When working with Xamarin, there's a very common issue developers run into early on. Where's the App.config? Or, where's the appsettings.json? Short answer, there isn't one. Why? I have no idea. It seems obvious to include such a well understood configuration file in the Xamarin.Forms and Xamarin Native platform, but alas, the Xamarin team have not done so.

But, there are options. I have reviewed a few of the configuration file options myself but there's one that I settled on purely for its simplicity. The library is called PCLAppConfig and can be found here. And, despite its name, this library does use .Net Standard. You can find the Nuget package here.

What I like about this solution is the ability to create a configuration file and just use it as an embedded resource in the core project. Simply add your configuration file to your core project, make sure you mark its build action as an embedded resource and load it up when your app starts with the following:

Assembly assembly = typeof(App).GetTypeInfo().Assembly;

Make sure you fully qualify the name of the configuration file with your assembly name. So, if your app is called WallysWidgetApp, you would access the embedded resource using the path "WallysWidgetApp.App.config" assuming your configuration file named "App.config" is at the root of your project structure.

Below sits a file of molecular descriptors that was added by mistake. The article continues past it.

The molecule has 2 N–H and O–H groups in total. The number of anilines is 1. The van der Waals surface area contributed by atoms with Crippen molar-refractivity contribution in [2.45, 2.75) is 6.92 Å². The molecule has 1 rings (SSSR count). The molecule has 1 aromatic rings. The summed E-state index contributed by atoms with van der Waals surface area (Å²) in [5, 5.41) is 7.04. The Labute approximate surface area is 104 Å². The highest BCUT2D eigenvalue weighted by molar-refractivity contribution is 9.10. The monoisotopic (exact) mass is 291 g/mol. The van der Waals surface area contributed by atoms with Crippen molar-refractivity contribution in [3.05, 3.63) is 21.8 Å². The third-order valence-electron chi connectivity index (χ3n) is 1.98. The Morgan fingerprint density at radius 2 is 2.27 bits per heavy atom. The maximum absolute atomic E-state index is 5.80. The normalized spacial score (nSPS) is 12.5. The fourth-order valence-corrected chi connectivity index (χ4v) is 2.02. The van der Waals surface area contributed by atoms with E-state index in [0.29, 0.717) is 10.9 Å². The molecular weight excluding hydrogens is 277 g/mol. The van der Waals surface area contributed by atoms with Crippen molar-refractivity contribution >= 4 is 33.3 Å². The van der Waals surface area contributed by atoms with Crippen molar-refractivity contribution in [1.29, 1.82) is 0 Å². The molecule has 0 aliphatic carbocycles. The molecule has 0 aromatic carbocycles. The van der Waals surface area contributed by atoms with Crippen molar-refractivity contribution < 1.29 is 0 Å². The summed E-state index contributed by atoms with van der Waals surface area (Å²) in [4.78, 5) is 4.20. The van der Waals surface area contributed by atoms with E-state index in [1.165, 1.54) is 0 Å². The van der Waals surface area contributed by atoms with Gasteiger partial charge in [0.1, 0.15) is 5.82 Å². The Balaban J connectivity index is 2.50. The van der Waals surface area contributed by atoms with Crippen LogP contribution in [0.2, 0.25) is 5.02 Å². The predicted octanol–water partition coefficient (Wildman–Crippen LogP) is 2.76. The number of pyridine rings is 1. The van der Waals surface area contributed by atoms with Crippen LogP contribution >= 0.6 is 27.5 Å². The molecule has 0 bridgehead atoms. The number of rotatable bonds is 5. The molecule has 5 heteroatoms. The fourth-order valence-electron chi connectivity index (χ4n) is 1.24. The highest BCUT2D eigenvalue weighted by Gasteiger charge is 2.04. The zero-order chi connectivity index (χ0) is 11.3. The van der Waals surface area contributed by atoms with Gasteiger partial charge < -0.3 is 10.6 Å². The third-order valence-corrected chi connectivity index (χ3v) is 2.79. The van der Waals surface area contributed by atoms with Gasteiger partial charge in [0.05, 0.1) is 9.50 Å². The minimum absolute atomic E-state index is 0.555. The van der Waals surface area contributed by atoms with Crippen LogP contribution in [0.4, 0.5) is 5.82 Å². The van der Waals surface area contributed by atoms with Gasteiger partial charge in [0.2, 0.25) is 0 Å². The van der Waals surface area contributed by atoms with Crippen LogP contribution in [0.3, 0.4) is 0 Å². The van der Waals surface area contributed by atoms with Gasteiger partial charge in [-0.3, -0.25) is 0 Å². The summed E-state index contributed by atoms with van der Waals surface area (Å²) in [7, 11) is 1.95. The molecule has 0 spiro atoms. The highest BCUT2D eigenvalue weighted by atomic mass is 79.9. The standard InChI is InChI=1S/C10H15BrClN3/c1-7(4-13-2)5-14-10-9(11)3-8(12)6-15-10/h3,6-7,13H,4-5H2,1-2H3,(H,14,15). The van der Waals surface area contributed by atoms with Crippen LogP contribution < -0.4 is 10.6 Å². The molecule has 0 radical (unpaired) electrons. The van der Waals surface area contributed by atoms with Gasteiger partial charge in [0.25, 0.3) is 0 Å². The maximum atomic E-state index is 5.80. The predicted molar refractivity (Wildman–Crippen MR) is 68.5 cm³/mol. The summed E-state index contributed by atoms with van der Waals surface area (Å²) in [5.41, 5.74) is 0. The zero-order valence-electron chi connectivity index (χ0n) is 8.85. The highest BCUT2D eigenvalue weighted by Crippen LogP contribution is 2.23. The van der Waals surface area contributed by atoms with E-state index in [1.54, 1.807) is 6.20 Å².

All you need now is a configuration file that looks like the old-school .Net App.config. Use something like this:

        <add key="WallyAPIKey" value="somecrazylongencryptedstringandstuff" />

Then, you can access your configuration like this:


But, you really don't want to litter your code-base with calls to this configuration manager. That's ugly and ties you to this particular implementation. Instead, it's better to abstract your configuration into its own injectable type. This way, if you come across a better library in the future, you're not revisiting the entire app to find every reference to this configuration manager.

A configuration type can look something like this as an example:

using System;
using PCLAppConfig;

namespace WallysWidgetApp
    public class AppConfig : IAppConfig
        public string WallyAPIKey
            get { return ConfigurationManager.AppSettings["WallyAPIKey"]; }

    public interface IAppConfig
        string WallyAPIKey { get; }

Now you can use this class to access your configuration and you can inject it into your view models. Of course, there are many ways to implement configuration in Xamarin. This happens to be an easy way that works pretty well.